How to cure your colonial hangover.
I still remember one of my earliest sexual dreams: a girl in lace, inviting me onto my little single bed, waiting atop my colourful kid’s blanket. When I woke up, my first thought was, God would be so ashamed of me.
Puritanical tyranny is both responsible for modern life and in violent conflict with it. Why is sex so taboo? Why is drug addiction seen as sinful? Why do First Nations Australians not have a voice in parliament? Why the vendetta against the dance music industry? Why are Australian judges still excusing male perpetrators of violence against women due to “provocative” clothing?
We’re living in the haze of a colonial hangover, and we didn’t even get a good party out of it. Our cultures are inherently interwoven with religious puritanism, even when it goes against our own interests. The very origin of Jesus—the “Immaculate Conception”—hijacks sexual morality by giving divine weight to virginity, as if sex and reproduction are too dirty or animalistic for the likes of God. Even Adam and Eve simmer with unresolved sexual tension.
Yet nothing in humanity is pure. We are naturally multifaceted. We are extremely susceptible to our own egos, and the messaging of our cultures more broadly. If we had different religious stories, our cultures would preach different messages. Imagine a modern culture forged by a belief in Dionysus, the ancient Greek god of nature and grape harvest, wine and religious ecstasy, fertility and sex, orchards and fruits, festivals and theatre. Relationships with each other and ourselves, would be totally different, and most likely healthier. Politics would probably be more fun, too.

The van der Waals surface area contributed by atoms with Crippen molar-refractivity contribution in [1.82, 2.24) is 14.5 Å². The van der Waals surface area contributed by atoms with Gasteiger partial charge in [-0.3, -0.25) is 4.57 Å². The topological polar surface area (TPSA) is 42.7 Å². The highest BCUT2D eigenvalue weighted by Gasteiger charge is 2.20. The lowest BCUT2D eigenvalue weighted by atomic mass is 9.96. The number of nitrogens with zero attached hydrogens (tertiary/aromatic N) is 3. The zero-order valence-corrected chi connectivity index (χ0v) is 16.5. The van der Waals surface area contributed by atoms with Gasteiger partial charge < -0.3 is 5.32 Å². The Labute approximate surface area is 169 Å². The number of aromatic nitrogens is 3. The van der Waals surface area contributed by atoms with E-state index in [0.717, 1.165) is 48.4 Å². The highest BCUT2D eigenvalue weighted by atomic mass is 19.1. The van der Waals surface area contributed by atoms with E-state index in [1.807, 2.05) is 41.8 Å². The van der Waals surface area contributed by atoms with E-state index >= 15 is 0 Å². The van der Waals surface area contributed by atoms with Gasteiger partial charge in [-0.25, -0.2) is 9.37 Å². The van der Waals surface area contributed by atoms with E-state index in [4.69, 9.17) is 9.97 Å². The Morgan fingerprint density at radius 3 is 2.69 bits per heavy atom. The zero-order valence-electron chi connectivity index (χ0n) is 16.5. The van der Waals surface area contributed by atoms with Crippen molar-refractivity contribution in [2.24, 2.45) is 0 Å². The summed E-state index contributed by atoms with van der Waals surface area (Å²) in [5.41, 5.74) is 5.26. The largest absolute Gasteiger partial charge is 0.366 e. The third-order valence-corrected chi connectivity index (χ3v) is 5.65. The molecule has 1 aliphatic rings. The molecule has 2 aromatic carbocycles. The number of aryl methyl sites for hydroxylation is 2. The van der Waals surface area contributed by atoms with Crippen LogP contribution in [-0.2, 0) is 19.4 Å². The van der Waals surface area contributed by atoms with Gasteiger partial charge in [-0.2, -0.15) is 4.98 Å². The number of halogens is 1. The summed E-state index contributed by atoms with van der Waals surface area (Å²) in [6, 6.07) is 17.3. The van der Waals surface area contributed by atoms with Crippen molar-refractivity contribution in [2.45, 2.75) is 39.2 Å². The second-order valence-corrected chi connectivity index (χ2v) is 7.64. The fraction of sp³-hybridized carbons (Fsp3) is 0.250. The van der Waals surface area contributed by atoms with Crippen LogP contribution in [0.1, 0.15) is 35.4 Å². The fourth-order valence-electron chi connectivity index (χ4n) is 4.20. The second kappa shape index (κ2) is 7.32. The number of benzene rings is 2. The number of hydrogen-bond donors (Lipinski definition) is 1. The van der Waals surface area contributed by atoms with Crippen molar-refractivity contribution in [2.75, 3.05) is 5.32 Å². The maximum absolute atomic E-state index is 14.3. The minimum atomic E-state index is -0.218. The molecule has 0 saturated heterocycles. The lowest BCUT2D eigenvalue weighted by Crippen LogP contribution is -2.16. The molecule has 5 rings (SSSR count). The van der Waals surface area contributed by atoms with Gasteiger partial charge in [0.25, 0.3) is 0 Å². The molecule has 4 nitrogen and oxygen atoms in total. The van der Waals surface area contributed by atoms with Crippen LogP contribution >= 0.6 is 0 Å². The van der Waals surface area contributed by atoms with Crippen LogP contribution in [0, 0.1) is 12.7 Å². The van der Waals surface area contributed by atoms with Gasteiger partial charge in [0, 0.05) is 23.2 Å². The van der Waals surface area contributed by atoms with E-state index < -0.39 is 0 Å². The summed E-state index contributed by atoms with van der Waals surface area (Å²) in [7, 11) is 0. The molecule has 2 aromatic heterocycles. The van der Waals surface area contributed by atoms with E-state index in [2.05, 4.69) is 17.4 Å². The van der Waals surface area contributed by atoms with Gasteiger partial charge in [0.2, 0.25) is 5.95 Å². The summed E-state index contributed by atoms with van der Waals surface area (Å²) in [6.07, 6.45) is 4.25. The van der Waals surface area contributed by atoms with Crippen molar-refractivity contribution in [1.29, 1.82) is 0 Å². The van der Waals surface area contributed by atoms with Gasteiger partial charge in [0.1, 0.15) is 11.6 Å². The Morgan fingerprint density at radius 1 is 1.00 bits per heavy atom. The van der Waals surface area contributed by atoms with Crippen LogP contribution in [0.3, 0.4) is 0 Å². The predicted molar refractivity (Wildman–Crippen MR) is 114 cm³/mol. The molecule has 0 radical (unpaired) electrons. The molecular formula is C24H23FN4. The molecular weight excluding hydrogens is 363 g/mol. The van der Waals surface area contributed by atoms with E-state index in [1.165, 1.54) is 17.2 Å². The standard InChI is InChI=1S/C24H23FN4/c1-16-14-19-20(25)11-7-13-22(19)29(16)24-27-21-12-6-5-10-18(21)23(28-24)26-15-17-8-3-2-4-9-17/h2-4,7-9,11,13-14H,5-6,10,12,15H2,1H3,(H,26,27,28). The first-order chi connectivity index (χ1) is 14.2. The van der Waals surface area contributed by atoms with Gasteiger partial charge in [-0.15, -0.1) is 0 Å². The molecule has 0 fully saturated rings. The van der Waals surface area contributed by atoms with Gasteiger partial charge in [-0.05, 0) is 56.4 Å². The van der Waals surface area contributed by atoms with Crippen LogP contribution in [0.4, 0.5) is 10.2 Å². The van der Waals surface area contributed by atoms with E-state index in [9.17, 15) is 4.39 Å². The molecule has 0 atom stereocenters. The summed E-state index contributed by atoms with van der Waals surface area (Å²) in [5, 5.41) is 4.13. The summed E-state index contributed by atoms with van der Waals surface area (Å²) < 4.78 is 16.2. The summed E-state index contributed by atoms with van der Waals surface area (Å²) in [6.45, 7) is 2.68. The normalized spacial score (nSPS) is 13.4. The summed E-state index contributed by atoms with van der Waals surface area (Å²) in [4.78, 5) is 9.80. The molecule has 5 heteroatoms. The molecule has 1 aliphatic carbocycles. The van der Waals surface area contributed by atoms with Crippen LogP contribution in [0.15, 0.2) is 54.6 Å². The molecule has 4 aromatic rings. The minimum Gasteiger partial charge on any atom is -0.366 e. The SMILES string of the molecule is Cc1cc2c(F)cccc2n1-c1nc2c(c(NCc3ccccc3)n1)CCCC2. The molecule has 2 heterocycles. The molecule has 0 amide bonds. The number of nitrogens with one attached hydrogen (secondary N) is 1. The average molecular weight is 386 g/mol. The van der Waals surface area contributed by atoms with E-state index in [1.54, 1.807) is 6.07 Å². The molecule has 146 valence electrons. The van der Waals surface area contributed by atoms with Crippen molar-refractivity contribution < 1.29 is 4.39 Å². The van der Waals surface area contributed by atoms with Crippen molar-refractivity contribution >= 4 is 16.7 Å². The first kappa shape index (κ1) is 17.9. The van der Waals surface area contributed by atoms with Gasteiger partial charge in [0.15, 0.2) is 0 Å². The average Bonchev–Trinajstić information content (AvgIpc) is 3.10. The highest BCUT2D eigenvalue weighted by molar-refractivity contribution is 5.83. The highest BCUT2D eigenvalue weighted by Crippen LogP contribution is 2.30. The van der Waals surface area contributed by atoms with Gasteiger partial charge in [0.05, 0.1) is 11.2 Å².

Arman Khan recently did a piece for Vice on the Bison Horn Maria tribe in India, whose culture has not been affected by religious puritanism, whose human nature flows more freely. In the words of Renu, a 38-year-old farmer from the tribe:
“[Y]ou will never read about a case of violence against women, because there are no inhibitions. Sex is not caged. We hold the earth sacred, not man-made institutions like marriage. There is no sexual frustration among the men. Everyone is free to fall in love or fall out of it. Marriages aren’t sacrosanct because human beings, who created the institution, aren’t sacrosanct themselves.”
Religion elsewhere is still scared of sex. Unlike the Maria tribe, many of us are wrapped up in sexual anxieties. Even my heterosexual side came with religious baggage. When all you’re taught as a child is, “Sex is between a man and woman who love each other very much,” there’s so much that you don’t know. And our parents generally knew even less about relating to sex, and on it goes. Left to pick up on the signals of our culture, the interpretation many of us carry is that sex and desire are impure and sinful, and not to be openly discussed.
But we are not sinful. We are natural. Humans are the natural outcome of millions of years of evolution. There are natural reasons why we want what we do and do the things we do, especially in today’s society in which the most vital things that make us human are undermined, restricted or exploited—our connection to nature, to each other, to communities, to meaning and of course our innate curiosity, our inherent suffering as conscious, intelligent beings. The betrayal we feel from religion only creates a bigger hole in our humanity, a crack in our foundations.
After 60,000-plus years of inhabitance by countless Indigenous nations, the continent I call my home was stolen and founded as a single, white Christian nation: Australia. Colonial Christianity established our world as a fixed hierarchy, with humans separated from animals, separated from the natural world, made in the white image of a divine supernatural creator. This framework reinforces the human ego, the root of all our suffering.